How to write a survey report with a conclusion
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An effective survey report should be clear, concise and explained in laymen's terms. It should have plenty of qualitative and quantitative evidence without bogging down paragraphs and the flow of the report with too many numbers.
The introduction should note what the survey is about, why it was conducted and how the information will be used. The body of the report discusses each question that was asked and elaborates on the breakdown of responses. The conclusion, meanwhile, should note the key findings in case the reader doesn't have to time to go over the entire report.
Start with introduction or executive summary that explains the methodology of the survey. It should note how many people were interviewed, how they were interviewed (by phone, in person or questionnaire), the dates of the research and the geographical area covered by the survey. According to Audience Dialogue, it's also important to note who was excluded from the survey. For example, if property owners were asked whether they'd accept a tax increase to fund a lighted playing field for the local high school football team, mention that renters, children and others who don't pay property taxes were excluded.
- An effective survey report should be clear, concise and explained in laymen's terms.
- The conclusion, meanwhile, should note the key findings in case the reader doesn't have to time to go over the entire report.
Organise the body of the report to include an explanation of each question and the breakdown of responses. Audience Dialogue says to note how many people were asked each question, even though the introduction or executive summary will note the total number of people surveyed. A sample of responses to open-ended questions should be included. For example, if five survey respondents said they would support a tax hike to fund the lighted high school football field and five said they would not, the paragraph should note those numbers in addition to the more common responses from each camp. Example: "I don't mind paying an extra £6 a year if the entire community has a facility we can be proud of." Or, "Taxes are already high enough. When does it end?"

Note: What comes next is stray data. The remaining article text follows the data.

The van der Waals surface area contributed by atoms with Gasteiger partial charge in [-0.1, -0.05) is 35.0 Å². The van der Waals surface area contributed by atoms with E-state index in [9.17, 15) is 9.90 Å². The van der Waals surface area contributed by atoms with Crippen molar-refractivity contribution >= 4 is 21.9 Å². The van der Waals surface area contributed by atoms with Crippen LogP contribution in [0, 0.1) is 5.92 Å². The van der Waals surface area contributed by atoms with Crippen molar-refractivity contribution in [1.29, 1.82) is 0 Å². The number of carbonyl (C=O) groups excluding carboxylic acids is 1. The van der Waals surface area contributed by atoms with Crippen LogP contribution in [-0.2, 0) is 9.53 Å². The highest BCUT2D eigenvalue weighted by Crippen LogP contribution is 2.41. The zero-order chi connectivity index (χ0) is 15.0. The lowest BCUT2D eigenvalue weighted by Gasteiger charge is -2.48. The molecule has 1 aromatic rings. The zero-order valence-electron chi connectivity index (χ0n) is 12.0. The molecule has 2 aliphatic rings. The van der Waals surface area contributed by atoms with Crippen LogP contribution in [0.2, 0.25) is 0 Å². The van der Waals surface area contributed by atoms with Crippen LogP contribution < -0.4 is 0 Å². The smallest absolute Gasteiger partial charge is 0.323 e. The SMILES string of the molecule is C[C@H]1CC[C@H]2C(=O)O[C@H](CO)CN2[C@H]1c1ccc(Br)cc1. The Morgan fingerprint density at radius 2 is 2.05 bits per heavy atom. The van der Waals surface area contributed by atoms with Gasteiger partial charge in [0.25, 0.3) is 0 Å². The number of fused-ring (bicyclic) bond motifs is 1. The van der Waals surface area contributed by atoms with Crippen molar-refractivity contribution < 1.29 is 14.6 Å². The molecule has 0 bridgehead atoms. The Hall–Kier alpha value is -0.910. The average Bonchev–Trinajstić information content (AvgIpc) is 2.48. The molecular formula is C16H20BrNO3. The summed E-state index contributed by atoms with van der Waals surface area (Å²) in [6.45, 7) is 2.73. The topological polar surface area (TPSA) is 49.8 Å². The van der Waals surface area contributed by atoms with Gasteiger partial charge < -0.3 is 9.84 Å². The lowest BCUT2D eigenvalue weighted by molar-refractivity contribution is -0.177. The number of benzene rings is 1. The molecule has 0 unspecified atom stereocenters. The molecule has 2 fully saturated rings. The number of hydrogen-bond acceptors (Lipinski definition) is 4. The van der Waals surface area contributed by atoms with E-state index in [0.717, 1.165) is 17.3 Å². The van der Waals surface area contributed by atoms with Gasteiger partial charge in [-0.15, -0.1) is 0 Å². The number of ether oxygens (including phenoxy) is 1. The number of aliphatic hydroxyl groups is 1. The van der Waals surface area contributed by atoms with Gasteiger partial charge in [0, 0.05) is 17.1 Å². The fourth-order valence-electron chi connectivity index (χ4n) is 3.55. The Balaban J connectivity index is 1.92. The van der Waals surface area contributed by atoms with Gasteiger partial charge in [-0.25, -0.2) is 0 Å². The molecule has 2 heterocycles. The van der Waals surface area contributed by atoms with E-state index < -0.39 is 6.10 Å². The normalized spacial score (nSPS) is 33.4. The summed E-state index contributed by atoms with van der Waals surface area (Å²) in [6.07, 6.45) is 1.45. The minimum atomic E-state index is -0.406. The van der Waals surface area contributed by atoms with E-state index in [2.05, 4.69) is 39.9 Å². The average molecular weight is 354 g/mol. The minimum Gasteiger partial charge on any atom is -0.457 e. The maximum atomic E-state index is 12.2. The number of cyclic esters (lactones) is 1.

- Organise the body of the report to include an explanation of each question and the breakdown of responses.
- Audience Dialogue says to note how many people were asked each question, even though the introduction or executive summary will note the total number of people surveyed.
Summarise the key facts and most notable findings in the conclusion. Again, if five people said they support a tax hike to fund the lighted football field and five said they don't support it, the conclusion would begin by saying, "At this time the proposed field is a divisive issue." If the survey found that homeowners who make more than £65,000 a year overwhelmingly support the proposal while those who make less than £65,000 overwhelmingly oppose it, that should also be noted in the conclusion, even if these facts are noted higher in the body of the report. An appendix with tables, charts and graphs illustrating the breakdown of those surveyed and survey responses should be included in the pages after the conclusion. According to Audience Dialogue, you should include a copy of the questionnaire that went out during the survey period in the appendix.
Aaron Gifford is based in New York. He has been on staff at the "Syracuse Post-Standard," the "Watertown Daily Times" and the "Oneida Daily Dispatch." He's also written for "Long Island Newsday," "Empire State Report" magazine and "In Good Health." He has been writing professionally since 1995. Gifford holds a Bachelor of Arts in sociology from the University at Buffalo.